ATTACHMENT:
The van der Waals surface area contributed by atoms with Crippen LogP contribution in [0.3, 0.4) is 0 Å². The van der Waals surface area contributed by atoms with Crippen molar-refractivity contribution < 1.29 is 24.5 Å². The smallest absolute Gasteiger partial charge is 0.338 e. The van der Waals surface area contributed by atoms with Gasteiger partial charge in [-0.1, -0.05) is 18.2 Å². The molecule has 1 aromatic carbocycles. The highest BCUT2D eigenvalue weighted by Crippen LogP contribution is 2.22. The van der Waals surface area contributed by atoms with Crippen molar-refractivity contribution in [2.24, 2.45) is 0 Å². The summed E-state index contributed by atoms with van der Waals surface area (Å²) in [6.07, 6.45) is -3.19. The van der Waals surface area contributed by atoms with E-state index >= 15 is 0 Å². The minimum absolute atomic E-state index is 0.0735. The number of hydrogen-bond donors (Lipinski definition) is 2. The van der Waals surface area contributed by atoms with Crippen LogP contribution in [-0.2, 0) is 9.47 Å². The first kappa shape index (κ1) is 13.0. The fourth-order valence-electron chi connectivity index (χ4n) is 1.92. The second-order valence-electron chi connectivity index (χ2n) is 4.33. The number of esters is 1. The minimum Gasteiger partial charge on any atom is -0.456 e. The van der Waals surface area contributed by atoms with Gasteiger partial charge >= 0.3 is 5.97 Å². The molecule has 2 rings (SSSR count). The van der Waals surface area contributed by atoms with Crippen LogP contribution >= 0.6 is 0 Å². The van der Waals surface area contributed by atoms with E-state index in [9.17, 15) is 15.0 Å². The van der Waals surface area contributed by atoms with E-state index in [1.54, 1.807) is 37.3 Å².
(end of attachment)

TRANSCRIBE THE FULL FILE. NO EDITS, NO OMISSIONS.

The van der Waals surface area contributed by atoms with Crippen LogP contribution in [0.3, 0.4) is 0 Å². The van der Waals surface area contributed by atoms with Crippen molar-refractivity contribution < 1.29 is 24.5 Å². The smallest absolute Gasteiger partial charge is 0.338 e. The van der Waals surface area contributed by atoms with Gasteiger partial charge in [-0.1, -0.05) is 18.2 Å². The molecule has 1 aromatic carbocycles. The highest BCUT2D eigenvalue weighted by Crippen LogP contribution is 2.22. The van der Waals surface area contributed by atoms with Crippen molar-refractivity contribution in [2.24, 2.45) is 0 Å². The summed E-state index contributed by atoms with van der Waals surface area (Å²) in [6.07, 6.45) is -3.19. The van der Waals surface area contributed by atoms with E-state index >= 15 is 0 Å². The minimum absolute atomic E-state index is 0.0735. The number of hydrogen-bond donors (Lipinski definition) is 2. The van der Waals surface area contributed by atoms with Crippen LogP contribution in [-0.2, 0) is 9.47 Å². The first kappa shape index (κ1) is 13.0. The fourth-order valence-electron chi connectivity index (χ4n) is 1.92. The second-order valence-electron chi connectivity index (χ2n) is 4.33. The number of esters is 1. The minimum Gasteiger partial charge on any atom is -0.456 e. The van der Waals surface area contributed by atoms with Gasteiger partial charge >= 0.3 is 5.97 Å². The molecule has 2 rings (SSSR count). The van der Waals surface area contributed by atoms with Crippen LogP contribution >= 0.6 is 0 Å². The van der Waals surface area contributed by atoms with E-state index in [9.17, 15) is 15.0 Å². The van der Waals surface area contributed by atoms with E-state index in [1.54, 1.807) is 37.3 Å².